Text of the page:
Auckland's inner-city streets bake amid temperatures over 30C.
Construction workers toil in energy-sapping, near-unbearable, 90 per cent humidity.
Temperature records tumble.
This isn't the future, but the past: it's January 2019, when a warm blob of air slid off Australia and sent crowds toward beaches and ice cream parlours.
Amid the relentless media coverage (one reporter went as far as trying to boil an egg on a Napier manhole) came news stories about climate-change projections.
It was a wake-up call that a warming world wasn't just an environmental emergency, but a medical one.
The Ministry of Health urged DHBs, councils and businesses to develop heat health plans as other countries had.
And for good reason: as soon as 2040, if the planet continued to warm on its present trajectory, Aucklanders might be sweltering through 10 to 15 days above 25C each year.
By 2110, there could be 70 to 80 of them.
When temperatures climb even above 18C, hospitals see a rise in patients with mental health and psychiatric conditions.
Stifling days are also linked to stress, aggression, heart attack and strokes.
Our most vulnerable - the elderly, the very young, migrants, ethnic minorities, the socially isolated and renters - would be hardest hit.
Climate change threatened infectious diseases - including ones still foreign to us like dengue fever - but also warmer water, and heavier yet more infrequent rainfall events, that could set up more Havelock North-scale outbreaks of waterborne illness.
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With between 18,000 and 34,000 cases of gastroenteritis per year, the country already has relatively high rates compared with other high-income countries.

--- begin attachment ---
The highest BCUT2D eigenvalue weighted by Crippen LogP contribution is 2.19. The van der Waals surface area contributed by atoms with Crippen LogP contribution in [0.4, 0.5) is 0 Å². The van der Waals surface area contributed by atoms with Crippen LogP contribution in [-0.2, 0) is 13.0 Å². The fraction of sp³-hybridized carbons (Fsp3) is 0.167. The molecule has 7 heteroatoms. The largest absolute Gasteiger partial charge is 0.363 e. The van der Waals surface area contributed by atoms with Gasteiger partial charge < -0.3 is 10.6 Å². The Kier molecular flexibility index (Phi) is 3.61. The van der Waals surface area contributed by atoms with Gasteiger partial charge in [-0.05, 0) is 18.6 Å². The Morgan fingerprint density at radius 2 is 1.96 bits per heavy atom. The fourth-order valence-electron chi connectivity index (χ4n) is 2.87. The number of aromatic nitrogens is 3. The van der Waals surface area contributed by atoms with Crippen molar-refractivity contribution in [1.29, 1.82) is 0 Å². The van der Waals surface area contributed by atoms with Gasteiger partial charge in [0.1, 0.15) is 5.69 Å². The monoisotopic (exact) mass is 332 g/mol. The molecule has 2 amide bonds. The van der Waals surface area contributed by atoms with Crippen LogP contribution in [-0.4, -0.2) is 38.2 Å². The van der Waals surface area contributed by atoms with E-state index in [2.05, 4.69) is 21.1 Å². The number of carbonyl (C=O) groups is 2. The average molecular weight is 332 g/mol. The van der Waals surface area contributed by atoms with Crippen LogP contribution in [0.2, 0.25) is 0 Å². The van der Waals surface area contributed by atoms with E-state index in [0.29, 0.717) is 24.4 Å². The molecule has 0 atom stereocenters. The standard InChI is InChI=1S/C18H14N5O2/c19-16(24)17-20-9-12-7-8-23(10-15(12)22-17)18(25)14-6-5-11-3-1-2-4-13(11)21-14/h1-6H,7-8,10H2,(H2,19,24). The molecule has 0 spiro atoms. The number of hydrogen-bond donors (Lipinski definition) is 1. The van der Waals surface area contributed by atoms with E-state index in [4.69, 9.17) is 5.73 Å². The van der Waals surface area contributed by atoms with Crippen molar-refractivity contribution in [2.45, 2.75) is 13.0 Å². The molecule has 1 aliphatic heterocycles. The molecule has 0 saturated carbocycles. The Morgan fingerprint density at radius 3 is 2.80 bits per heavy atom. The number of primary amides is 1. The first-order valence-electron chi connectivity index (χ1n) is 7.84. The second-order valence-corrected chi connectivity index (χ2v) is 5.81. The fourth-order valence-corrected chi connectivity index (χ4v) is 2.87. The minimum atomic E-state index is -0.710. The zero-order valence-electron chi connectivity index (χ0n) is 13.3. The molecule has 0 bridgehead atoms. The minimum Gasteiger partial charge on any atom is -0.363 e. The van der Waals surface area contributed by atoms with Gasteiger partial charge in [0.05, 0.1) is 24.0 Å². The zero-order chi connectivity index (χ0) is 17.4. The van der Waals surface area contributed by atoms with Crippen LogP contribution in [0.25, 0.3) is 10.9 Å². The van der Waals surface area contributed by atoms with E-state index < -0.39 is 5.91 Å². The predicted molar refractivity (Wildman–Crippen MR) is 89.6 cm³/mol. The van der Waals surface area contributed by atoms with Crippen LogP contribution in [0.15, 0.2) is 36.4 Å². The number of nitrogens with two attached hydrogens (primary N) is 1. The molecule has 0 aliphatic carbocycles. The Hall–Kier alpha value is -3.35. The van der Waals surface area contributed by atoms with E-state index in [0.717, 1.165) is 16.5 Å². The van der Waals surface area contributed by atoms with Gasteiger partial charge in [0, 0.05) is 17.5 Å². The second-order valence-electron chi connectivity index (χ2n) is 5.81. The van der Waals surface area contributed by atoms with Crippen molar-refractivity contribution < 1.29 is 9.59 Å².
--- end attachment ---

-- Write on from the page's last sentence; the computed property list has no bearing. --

But by 2050, the World Health Organization has suggested New Zealand could expect about one to three more deaths of children because of all causes of diarrhoeal disease as a result of climate change.
Allergy sufferers could be sneezing their way through longer, more bothersome pollen seasons.
Exposure to two of the worst man-made air pollutants - PM2.5 and PM10 - could rise in step with heightened fire severity.
It's hardly surprising a growing number of doctors are pushing for climate-change action so these scenarios don't play out.
But, in tackling emissions, they also say we've been presented potentially the greatest global health opportunity of the century.
Better energy-efficiency measures like home insulation could mean less illness linked to cold, damp housing – leading causes of hospital admissions, particularly for Māori and Pacifika children.
Eating more plant-based foods and less red meat and animal fat could slash rates of heart disease and bowel cancer. Walking or cycling was not only good for physical activity, but also for reducing air pollution and road traffic injuries.
Tauranga GP Coral Dixon said her own family was taking its own steps to live more sustainably, through driving an electric vehicle, holidaying locally, using solar panels, eating vegetarian meals and cutting back on plastic.
This year, she joined her two daughters, aged 9 and 11, in school climate marches.
"I've taken more of an interest in these issues over the last 10 years, and it becomes very clear to me that our own health and survival as humans is closely linked to the health of the planet and its complex ecosystems," she said.
"In my opinion, we need to be acting as quickly as possible - and it would be gratifying to see New Zealand acting as a world leader in this area.
"Individual everyday choices and actions will make a huge impact, as they demonstrate public opinion and sway political agendas," she said.
"I know there are many others doing some of these things and much more."
• This story is part of the Herald's contribution to Covering Climate Now, an international campaign by more than 170 media organisations to draw attention to the issue of climate change ahead of a United Nations summit on September 23. To read more of our coverage go to nzherald.co.nz/climate